As a child in the 50s, it was normal to pass by the butcher’s window and see the furry corpses of rabbits and indeed hares swinging on hooks. Rabbit meat for stews or pies made a regular appearance on our supper table. They were seen by my grandmother as a cheap and nutritional meal and were a welcome supplement to the meagre rations that the British had to contend with until well into the fifties. Across the countryside ‘rough’ shooters managed to earn a bob or two killing what the farmers and gamekeepers considered a serious pest. Wild rabbits could be sold not only for their meat, but for their skins as well, because rabbit fur or coney, was much in demand from hatters and furriers.
As early as the 1840s a select committee had noted that rabbits were ‘universally condemned as mischievous vermin’ on account of the crops they consumed and damaged. So much so that when myxomatosis arrived in the UK in 1953, the landowners, farmers and many members of the government were keen to let the virus run its course and kill off this longstanding and virulent agricultural pest.
There is indeed some debate as to whether the introduction of the disease was accidental or intentional. But many people, including Churchill, were horrified at the sight of so many animals dying from this horrible disfiguring pox, as well as the loss of a valuable food source. A 1954 article in the Field reported ‘Who could view with equanimity the prospect of Potter’s Flopsy Bunnies riddled with myxomatosis?”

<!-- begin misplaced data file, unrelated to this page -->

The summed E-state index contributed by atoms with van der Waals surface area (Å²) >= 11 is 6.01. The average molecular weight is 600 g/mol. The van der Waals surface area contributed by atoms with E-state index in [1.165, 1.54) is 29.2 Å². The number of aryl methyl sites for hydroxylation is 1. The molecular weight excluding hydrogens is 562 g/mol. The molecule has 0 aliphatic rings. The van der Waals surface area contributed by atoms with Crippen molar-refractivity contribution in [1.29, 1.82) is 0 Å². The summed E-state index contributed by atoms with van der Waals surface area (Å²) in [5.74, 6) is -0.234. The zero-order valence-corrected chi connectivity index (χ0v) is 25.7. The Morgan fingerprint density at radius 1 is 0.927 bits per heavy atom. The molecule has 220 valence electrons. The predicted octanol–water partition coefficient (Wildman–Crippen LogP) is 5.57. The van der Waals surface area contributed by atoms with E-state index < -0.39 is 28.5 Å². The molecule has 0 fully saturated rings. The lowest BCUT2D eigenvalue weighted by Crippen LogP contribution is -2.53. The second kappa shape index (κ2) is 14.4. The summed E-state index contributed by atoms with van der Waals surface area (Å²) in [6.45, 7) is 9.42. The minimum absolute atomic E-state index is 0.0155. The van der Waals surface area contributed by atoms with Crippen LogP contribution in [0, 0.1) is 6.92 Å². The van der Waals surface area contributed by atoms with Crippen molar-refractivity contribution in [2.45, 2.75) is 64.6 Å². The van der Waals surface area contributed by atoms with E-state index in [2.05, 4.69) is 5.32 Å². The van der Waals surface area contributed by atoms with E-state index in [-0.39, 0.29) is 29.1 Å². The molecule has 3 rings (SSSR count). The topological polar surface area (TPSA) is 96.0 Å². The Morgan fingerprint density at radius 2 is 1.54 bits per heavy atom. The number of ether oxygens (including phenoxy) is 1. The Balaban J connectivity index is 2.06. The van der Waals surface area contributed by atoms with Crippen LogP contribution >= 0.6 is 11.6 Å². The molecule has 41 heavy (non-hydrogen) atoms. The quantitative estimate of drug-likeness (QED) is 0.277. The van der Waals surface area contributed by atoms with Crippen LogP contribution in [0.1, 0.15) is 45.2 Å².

The virus did run its course and, by the winter of 55/spring56, over 95% of the wild rabbit population had been decimated, leaving a population of just 4 million. As prolific breeders, the rabbits quickly recovered and gained some immunity after repeated flare ups of the disease in the next decades. But after long years of war the food market was now flooded with meat choices from across the world and even my grandmother, who had been very fond of bunny pie, had perhaps seen the bulging eye corpse of one too many a rabbit, and stopped cooking it.
Now the UK is teeming with rabbits, with approximate estimates of there being over sixty million. They are thriving with the decline of predators (foxes have moved into the easier pickings of urban life), an abundance of food, and a move towards warmer winters. So why is it very difficult to find them in any but specialty butchers? British supermarkets apparently find it too ‘challenging’ a meat to sell to the home cook. This is not the case in many European countries, with both farmed and wild rabbit being readily available in France, Italy, Spain, as well as Portugal and Germany.
Rabbits, like poultry, efficiently convert the plant proteins they digest into high value animal protein. But they have the advantage over chicken in that they eat cellulose rich plants that are readily available and not used for anything else. In contrast, domestic poultry are fed traditional grain and soy cakes which put them in direct competition with the human food chain.